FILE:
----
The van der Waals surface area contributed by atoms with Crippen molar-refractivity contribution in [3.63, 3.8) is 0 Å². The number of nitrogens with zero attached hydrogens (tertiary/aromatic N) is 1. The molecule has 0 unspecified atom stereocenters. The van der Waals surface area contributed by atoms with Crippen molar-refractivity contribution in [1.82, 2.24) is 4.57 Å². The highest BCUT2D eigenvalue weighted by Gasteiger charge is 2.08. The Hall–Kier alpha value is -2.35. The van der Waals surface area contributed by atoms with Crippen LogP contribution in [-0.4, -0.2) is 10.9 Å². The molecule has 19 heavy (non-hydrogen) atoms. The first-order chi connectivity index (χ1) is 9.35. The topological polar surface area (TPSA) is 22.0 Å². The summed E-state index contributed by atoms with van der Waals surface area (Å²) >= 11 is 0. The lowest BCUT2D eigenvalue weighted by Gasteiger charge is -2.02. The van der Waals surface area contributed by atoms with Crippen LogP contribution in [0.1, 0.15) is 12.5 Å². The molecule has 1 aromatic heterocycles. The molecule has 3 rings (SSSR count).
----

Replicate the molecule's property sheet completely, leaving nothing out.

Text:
The van der Waals surface area contributed by atoms with Crippen molar-refractivity contribution in [3.63, 3.8) is 0 Å². The number of nitrogens with zero attached hydrogens (tertiary/aromatic N) is 1. The molecule has 0 unspecified atom stereocenters. The van der Waals surface area contributed by atoms with Crippen molar-refractivity contribution in [1.82, 2.24) is 4.57 Å². The highest BCUT2D eigenvalue weighted by Gasteiger charge is 2.08. The Hall–Kier alpha value is -2.35. The van der Waals surface area contributed by atoms with Crippen LogP contribution in [-0.4, -0.2) is 10.9 Å². The molecule has 19 heavy (non-hydrogen) atoms. The first-order chi connectivity index (χ1) is 9.35. The topological polar surface area (TPSA) is 22.0 Å². The summed E-state index contributed by atoms with van der Waals surface area (Å²) >= 11 is 0. The lowest BCUT2D eigenvalue weighted by Gasteiger charge is -2.02. The van der Waals surface area contributed by atoms with Crippen LogP contribution in [0.1, 0.15) is 12.5 Å². The molecule has 1 aromatic heterocycles. The molecule has 3 rings (SSSR count).